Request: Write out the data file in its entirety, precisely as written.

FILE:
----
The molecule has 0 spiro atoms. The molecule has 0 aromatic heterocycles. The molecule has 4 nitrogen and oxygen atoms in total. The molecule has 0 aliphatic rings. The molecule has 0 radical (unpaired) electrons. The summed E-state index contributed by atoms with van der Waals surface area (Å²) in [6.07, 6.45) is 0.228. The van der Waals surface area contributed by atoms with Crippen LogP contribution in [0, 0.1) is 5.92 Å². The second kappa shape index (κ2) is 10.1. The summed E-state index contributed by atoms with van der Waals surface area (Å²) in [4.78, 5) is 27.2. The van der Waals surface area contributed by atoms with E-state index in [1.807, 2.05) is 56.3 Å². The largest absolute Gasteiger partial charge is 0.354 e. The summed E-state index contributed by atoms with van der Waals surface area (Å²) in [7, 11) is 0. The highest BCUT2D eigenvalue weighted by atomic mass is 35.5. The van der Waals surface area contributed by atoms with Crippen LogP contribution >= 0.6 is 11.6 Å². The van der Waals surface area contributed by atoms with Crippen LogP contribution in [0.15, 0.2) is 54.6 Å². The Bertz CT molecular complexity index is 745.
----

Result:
The molecule has 0 spiro atoms. The molecule has 0 aromatic heterocycles. The molecule has 4 nitrogen and oxygen atoms in total. The molecule has 0 aliphatic rings. The molecule has 0 radical (unpaired) electrons. The summed E-state index contributed by atoms with van der Waals surface area (Å²) in [6.07, 6.45) is 0.228. The van der Waals surface area contributed by atoms with Crippen LogP contribution in [0, 0.1) is 5.92 Å². The second kappa shape index (κ2) is 10.1. The summed E-state index contributed by atoms with van der Waals surface area (Å²) in [4.78, 5) is 27.2. The van der Waals surface area contributed by atoms with E-state index in [1.807, 2.05) is 56.3 Å². The largest absolute Gasteiger partial charge is 0.354 e. The summed E-state index contributed by atoms with van der Waals surface area (Å²) in [7, 11) is 0. The highest BCUT2D eigenvalue weighted by atomic mass is 35.5. The van der Waals surface area contributed by atoms with Crippen LogP contribution >= 0.6 is 11.6 Å². The van der Waals surface area contributed by atoms with Crippen LogP contribution in [0.15, 0.2) is 54.6 Å². The Bertz CT molecular complexity index is 745.